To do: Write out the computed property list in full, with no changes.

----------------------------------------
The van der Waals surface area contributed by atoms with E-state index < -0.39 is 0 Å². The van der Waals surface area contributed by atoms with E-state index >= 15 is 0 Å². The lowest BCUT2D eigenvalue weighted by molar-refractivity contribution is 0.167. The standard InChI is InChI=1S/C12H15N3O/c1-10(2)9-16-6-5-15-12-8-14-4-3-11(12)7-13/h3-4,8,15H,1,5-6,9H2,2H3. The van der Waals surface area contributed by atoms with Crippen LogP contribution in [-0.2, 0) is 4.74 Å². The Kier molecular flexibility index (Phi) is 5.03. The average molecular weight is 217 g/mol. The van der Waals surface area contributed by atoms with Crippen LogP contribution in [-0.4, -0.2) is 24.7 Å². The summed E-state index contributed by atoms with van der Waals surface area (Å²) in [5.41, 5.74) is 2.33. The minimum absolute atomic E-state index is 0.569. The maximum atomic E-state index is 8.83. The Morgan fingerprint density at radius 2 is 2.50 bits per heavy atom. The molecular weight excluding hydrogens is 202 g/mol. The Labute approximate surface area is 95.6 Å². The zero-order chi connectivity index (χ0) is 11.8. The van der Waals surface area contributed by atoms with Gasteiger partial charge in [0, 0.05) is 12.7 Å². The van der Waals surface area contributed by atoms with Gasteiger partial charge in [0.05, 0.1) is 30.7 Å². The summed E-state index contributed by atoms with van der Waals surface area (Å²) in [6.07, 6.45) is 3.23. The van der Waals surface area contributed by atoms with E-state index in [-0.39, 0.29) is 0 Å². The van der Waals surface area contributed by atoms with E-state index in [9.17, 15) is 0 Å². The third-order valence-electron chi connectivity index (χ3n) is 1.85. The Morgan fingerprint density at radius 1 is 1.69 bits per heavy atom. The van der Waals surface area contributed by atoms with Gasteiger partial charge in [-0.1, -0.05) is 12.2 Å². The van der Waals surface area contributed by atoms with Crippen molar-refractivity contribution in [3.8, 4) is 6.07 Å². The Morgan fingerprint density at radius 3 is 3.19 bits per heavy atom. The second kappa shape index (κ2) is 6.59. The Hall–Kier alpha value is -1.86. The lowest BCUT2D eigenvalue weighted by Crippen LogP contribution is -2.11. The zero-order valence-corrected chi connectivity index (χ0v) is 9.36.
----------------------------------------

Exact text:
The van der Waals surface area contributed by atoms with E-state index < -0.39 is 0 Å². The van der Waals surface area contributed by atoms with E-state index >= 15 is 0 Å². The lowest BCUT2D eigenvalue weighted by molar-refractivity contribution is 0.167. The standard InChI is InChI=1S/C12H15N3O/c1-10(2)9-16-6-5-15-12-8-14-4-3-11(12)7-13/h3-4,8,15H,1,5-6,9H2,2H3. The van der Waals surface area contributed by atoms with Crippen LogP contribution in [-0.2, 0) is 4.74 Å². The Kier molecular flexibility index (Phi) is 5.03. The average molecular weight is 217 g/mol. The van der Waals surface area contributed by atoms with Crippen LogP contribution in [-0.4, -0.2) is 24.7 Å². The summed E-state index contributed by atoms with van der Waals surface area (Å²) in [5.41, 5.74) is 2.33. The minimum absolute atomic E-state index is 0.569. The maximum atomic E-state index is 8.83. The Morgan fingerprint density at radius 2 is 2.50 bits per heavy atom. The molecular weight excluding hydrogens is 202 g/mol. The Labute approximate surface area is 95.6 Å². The zero-order chi connectivity index (χ0) is 11.8. The van der Waals surface area contributed by atoms with Gasteiger partial charge in [0, 0.05) is 12.7 Å². The van der Waals surface area contributed by atoms with Gasteiger partial charge in [0.05, 0.1) is 30.7 Å². The summed E-state index contributed by atoms with van der Waals surface area (Å²) in [6.07, 6.45) is 3.23. The van der Waals surface area contributed by atoms with E-state index in [-0.39, 0.29) is 0 Å². The van der Waals surface area contributed by atoms with E-state index in [9.17, 15) is 0 Å². The third-order valence-electron chi connectivity index (χ3n) is 1.85. The Morgan fingerprint density at radius 1 is 1.69 bits per heavy atom. The van der Waals surface area contributed by atoms with Gasteiger partial charge in [-0.1, -0.05) is 12.2 Å². The van der Waals surface area contributed by atoms with Crippen molar-refractivity contribution in [3.8, 4) is 6.07 Å². The Morgan fingerprint density at radius 3 is 3.19 bits per heavy atom. The second kappa shape index (κ2) is 6.59. The Hall–Kier alpha value is -1.86. The lowest BCUT2D eigenvalue weighted by Crippen LogP contribution is -2.11. The zero-order valence-corrected chi connectivity index (χ0v) is 9.36.